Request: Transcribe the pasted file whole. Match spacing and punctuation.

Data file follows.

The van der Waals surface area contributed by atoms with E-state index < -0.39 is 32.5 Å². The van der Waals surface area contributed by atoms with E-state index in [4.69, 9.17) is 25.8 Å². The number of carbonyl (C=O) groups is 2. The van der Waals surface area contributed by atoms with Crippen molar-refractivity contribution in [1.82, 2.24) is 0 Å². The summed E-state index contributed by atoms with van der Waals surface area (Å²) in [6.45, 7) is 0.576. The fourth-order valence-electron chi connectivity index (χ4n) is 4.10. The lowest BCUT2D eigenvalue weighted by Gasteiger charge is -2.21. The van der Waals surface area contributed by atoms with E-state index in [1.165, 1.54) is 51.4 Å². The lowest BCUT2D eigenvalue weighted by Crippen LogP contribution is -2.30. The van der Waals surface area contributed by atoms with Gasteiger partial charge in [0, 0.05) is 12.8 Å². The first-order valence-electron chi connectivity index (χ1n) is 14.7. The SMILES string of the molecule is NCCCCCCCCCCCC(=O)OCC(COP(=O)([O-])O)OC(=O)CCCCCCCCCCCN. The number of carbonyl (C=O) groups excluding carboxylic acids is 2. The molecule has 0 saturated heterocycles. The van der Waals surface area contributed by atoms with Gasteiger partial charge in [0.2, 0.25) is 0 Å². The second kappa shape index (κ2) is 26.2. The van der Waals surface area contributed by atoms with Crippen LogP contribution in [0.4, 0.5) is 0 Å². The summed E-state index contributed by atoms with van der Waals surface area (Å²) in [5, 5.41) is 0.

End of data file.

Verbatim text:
The van der Waals surface area contributed by atoms with E-state index < -0.39 is 32.5 Å². The van der Waals surface area contributed by atoms with E-state index in [4.69, 9.17) is 25.8 Å². The number of carbonyl (C=O) groups is 2. The van der Waals surface area contributed by atoms with Crippen molar-refractivity contribution in [1.82, 2.24) is 0 Å². The summed E-state index contributed by atoms with van der Waals surface area (Å²) in [6.45, 7) is 0.576. The fourth-order valence-electron chi connectivity index (χ4n) is 4.10. The lowest BCUT2D eigenvalue weighted by Gasteiger charge is -2.21. The van der Waals surface area contributed by atoms with E-state index in [1.165, 1.54) is 51.4 Å². The lowest BCUT2D eigenvalue weighted by Crippen LogP contribution is -2.30. The van der Waals surface area contributed by atoms with Gasteiger partial charge in [0, 0.05) is 12.8 Å². The first-order valence-electron chi connectivity index (χ1n) is 14.7. The SMILES string of the molecule is NCCCCCCCCCCCC(=O)OCC(COP(=O)([O-])O)OC(=O)CCCCCCCCCCCN. The number of carbonyl (C=O) groups excluding carboxylic acids is 2. The molecule has 0 saturated heterocycles. The van der Waals surface area contributed by atoms with Gasteiger partial charge in [0.2, 0.25) is 0 Å². The second kappa shape index (κ2) is 26.2. The van der Waals surface area contributed by atoms with Crippen LogP contribution in [0.4, 0.5) is 0 Å². The summed E-state index contributed by atoms with van der Waals surface area (Å²) in [5, 5.41) is 0.